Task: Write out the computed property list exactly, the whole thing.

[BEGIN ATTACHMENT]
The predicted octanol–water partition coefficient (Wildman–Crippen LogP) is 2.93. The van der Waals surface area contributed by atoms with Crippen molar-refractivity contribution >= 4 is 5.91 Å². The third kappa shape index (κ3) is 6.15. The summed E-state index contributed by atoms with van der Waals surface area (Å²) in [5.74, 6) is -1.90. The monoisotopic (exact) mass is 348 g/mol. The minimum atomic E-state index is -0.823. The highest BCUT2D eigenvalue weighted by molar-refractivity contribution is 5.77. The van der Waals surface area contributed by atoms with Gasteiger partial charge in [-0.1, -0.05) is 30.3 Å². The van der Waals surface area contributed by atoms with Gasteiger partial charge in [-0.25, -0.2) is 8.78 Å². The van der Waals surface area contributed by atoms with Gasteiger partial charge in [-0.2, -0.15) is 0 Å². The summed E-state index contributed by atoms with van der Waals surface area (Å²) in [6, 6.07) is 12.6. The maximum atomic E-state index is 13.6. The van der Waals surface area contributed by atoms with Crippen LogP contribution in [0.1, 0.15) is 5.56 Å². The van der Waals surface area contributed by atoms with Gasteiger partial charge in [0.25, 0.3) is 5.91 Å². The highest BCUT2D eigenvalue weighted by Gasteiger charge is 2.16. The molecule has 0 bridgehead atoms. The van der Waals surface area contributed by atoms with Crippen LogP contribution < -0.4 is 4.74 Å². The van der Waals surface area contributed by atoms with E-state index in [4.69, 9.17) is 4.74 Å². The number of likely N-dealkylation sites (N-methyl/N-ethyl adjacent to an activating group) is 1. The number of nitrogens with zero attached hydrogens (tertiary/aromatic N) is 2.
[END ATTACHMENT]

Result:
The predicted octanol–water partition coefficient (Wildman–Crippen LogP) is 2.93. The van der Waals surface area contributed by atoms with Crippen molar-refractivity contribution >= 4 is 5.91 Å². The third kappa shape index (κ3) is 6.15. The summed E-state index contributed by atoms with van der Waals surface area (Å²) in [5.74, 6) is -1.90. The monoisotopic (exact) mass is 348 g/mol. The minimum atomic E-state index is -0.823. The highest BCUT2D eigenvalue weighted by molar-refractivity contribution is 5.77. The van der Waals surface area contributed by atoms with Gasteiger partial charge in [-0.1, -0.05) is 30.3 Å². The van der Waals surface area contributed by atoms with Gasteiger partial charge in [-0.25, -0.2) is 8.78 Å². The van der Waals surface area contributed by atoms with Gasteiger partial charge in [-0.2, -0.15) is 0 Å². The summed E-state index contributed by atoms with van der Waals surface area (Å²) in [6, 6.07) is 12.6. The maximum atomic E-state index is 13.6. The van der Waals surface area contributed by atoms with Crippen LogP contribution in [0.1, 0.15) is 5.56 Å². The van der Waals surface area contributed by atoms with Gasteiger partial charge in [0.25, 0.3) is 5.91 Å². The highest BCUT2D eigenvalue weighted by Gasteiger charge is 2.16. The molecule has 0 bridgehead atoms. The van der Waals surface area contributed by atoms with Crippen LogP contribution < -0.4 is 4.74 Å². The van der Waals surface area contributed by atoms with E-state index in [4.69, 9.17) is 4.74 Å². The number of likely N-dealkylation sites (N-methyl/N-ethyl adjacent to an activating group) is 1. The number of nitrogens with zero attached hydrogens (tertiary/aromatic N) is 2.